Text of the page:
The Internet Never Forgets

by admin on May 26, 2015

Yesterday I got a terrific comment on a very old post, one that also happens to be a favorite of mine: Jerry Hanken on Reshevsky vs. Fischer (2010). That was a post about the aborted Reshevsky-Fischer match from 1961 and how it fell apart, and it ended with a wonderful anecdote that the late Jerry Hanken told me about the match. The new comment, from “MPropp,” added something that had been missing before — a viewpoint from somebody in Reshevsky’s camp. I use the word “camp” loosely; MPropp was a student of Reshevsky’s.

This comment got me thinking: How can readers of this blog find out about good posts that I wrote a long time ago? I feel guilty about the fact that I have been promising a personal top-ten list since forever, and yet I have never compiled it. Today I will finally make good on my promise. I will also give you an update on the most popular posts in this blog, which of course is not the same as the best posts! And finally, it’s your turn in the sun: I will give you a list of the top five COMMENTERS on this blog.

First, my personal top-ten list. It’s actually a “fine fifteen,” and I’m not going to attempt to rate them. That’s because I want you to read them all! If I rated them, you would only read the top one or three or so. Instead, I will give them chronologically.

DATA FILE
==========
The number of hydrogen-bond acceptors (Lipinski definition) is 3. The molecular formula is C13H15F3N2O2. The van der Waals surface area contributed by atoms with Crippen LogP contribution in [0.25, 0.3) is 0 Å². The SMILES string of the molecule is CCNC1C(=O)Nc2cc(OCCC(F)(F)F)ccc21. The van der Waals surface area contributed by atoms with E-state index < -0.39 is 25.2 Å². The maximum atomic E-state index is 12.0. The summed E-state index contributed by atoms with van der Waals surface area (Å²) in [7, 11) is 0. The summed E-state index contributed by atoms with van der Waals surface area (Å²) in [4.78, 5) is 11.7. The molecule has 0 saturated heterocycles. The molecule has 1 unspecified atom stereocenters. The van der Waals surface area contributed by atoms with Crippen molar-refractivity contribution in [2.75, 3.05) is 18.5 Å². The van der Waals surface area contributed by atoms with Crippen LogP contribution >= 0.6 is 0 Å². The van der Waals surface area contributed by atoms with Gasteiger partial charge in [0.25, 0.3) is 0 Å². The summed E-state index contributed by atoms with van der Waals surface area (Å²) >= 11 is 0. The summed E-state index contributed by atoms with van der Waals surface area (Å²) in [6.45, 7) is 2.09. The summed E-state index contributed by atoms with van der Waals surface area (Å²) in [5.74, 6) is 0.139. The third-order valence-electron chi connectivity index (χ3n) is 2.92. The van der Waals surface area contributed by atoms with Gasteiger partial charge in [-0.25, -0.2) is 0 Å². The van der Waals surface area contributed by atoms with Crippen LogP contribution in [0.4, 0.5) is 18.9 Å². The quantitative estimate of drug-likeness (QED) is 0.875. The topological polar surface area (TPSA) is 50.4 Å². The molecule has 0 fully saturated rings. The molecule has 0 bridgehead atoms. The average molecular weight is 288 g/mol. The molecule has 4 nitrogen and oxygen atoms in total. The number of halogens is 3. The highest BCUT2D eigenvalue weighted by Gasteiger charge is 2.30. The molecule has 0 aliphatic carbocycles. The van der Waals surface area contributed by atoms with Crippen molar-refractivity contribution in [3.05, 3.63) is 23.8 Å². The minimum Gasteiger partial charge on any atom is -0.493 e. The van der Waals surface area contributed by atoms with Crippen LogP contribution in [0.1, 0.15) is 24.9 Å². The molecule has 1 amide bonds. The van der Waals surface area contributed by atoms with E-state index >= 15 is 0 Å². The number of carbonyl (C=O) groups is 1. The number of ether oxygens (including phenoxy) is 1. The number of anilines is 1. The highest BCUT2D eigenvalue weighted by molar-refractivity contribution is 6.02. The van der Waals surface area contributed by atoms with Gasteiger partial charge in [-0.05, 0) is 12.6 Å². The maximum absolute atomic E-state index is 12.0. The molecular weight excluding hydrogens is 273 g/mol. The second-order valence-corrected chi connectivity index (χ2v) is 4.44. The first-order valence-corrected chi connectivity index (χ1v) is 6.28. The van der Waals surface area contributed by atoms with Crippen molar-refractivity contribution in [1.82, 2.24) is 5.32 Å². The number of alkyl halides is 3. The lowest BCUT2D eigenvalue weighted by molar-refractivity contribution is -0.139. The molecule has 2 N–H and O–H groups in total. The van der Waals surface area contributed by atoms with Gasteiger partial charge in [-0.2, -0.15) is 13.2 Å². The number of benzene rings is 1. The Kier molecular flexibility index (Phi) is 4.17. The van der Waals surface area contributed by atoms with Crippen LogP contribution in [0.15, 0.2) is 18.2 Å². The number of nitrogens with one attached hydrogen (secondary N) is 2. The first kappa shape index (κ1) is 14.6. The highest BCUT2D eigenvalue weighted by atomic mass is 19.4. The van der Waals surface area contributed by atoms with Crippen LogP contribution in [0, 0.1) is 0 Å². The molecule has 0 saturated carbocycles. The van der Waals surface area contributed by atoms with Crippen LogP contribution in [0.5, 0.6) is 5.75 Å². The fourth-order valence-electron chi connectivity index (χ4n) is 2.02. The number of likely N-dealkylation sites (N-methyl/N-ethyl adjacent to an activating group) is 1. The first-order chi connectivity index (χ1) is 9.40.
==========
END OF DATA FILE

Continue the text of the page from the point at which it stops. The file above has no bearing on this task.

• John Donaldson — The Chief Mechanic (2007). One of my very first blog posts, and one of my few posts to be written in journalistic style. I quickly decided that this was not the way I wanted to run my blog. Too much work!
  • Pruess Parties Like It’s 1899 (2008). Quite possibly my favorite title ever, and it’s a fantastic game by Pruess. a Cochrane Gambit topped off by a spectacular queen sacrifice and double-check-mate. Oh. My. God.
  • Tortoise and Hare (2009). A meditation on playing slow versus playing fast, told in fable form. Neat combination at the end, based on several of my ChessLecture ideas.
  • Jerry Hanken on Reshevsky vs. Fischer (2010). Maybe my best “story” post ever. Jerry gets all the credit for that.
  • The Art of Doing Nothing (2011). Here I introduce the Russian word nichevo-ne-dielanye, which loosely translates as the title of this post. A classic Mike Splane game where he literally just moves his pieces back and forth while his opponent ruins his own position.
  • How to Break Fort Knox in 13 Moves (2011). Another Mike Splane game, and the total opposite of the previous one. He dials up a queen sacrifice (not accepted by his opponent) to win in Morphy-esque fashion.
  • Fourth Endgame of the Apocalpyse (2011). The K+R+B versus K+R endgame. It’s brutally hard for both players, and if you play chess long enough, it’s out there waiting to get you. I will modestly opine that this post is the best place on the Internet to start learning its intricacies.
  • “I Failed and No One Died” (2012). The only off-topic post on this list, but I think it’s an important point to teach our children, and arguably it does have some relevance to chess, too.
  • History in the Humblest of Places (2012). Why every single kid matters, even the ones who finish last. Plus, a look at one of the most amazing ratings graphs ever.
  • Gone but not forgotten (2012). Tribute to Ted Yudacufski. One of the sad necessities in writing a blog is having to write about people who’ve passed away, but these posts also remind us that we are all connected.
  • Rock, Paper, Scissors (part 2) (2013). A really esoteric puzzle that was perhaps of interest only to me… until Sam Shankland discovered what has to be the best solution.